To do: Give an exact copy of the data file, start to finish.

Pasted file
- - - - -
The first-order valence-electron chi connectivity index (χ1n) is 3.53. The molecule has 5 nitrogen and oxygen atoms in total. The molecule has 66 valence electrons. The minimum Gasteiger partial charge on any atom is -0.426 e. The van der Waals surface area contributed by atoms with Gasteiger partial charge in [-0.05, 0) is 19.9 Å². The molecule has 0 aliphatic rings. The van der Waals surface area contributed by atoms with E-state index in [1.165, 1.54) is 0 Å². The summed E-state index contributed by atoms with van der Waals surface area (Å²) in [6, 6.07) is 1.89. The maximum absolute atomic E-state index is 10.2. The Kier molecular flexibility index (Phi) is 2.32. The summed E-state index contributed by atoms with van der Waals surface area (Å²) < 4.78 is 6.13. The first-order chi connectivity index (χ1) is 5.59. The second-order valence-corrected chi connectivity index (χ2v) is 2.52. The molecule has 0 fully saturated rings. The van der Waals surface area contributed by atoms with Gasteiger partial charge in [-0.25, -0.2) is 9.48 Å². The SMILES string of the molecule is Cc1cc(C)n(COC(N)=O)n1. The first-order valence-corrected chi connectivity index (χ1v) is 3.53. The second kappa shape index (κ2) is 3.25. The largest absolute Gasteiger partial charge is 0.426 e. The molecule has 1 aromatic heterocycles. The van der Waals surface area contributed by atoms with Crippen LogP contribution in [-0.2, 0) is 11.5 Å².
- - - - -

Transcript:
The first-order valence-electron chi connectivity index (χ1n) is 3.53. The molecule has 5 nitrogen and oxygen atoms in total. The molecule has 66 valence electrons. The minimum Gasteiger partial charge on any atom is -0.426 e. The van der Waals surface area contributed by atoms with Gasteiger partial charge in [-0.05, 0) is 19.9 Å². The molecule has 0 aliphatic rings. The van der Waals surface area contributed by atoms with E-state index in [1.165, 1.54) is 0 Å². The summed E-state index contributed by atoms with van der Waals surface area (Å²) in [6, 6.07) is 1.89. The maximum absolute atomic E-state index is 10.2. The Kier molecular flexibility index (Phi) is 2.32. The summed E-state index contributed by atoms with van der Waals surface area (Å²) < 4.78 is 6.13. The first-order chi connectivity index (χ1) is 5.59. The second-order valence-corrected chi connectivity index (χ2v) is 2.52. The molecule has 0 fully saturated rings. The van der Waals surface area contributed by atoms with Gasteiger partial charge in [-0.25, -0.2) is 9.48 Å². The SMILES string of the molecule is Cc1cc(C)n(COC(N)=O)n1. The first-order valence-corrected chi connectivity index (χ1v) is 3.53. The second kappa shape index (κ2) is 3.25. The largest absolute Gasteiger partial charge is 0.426 e. The molecule has 1 aromatic heterocycles. The van der Waals surface area contributed by atoms with Crippen LogP contribution in [-0.2, 0) is 11.5 Å².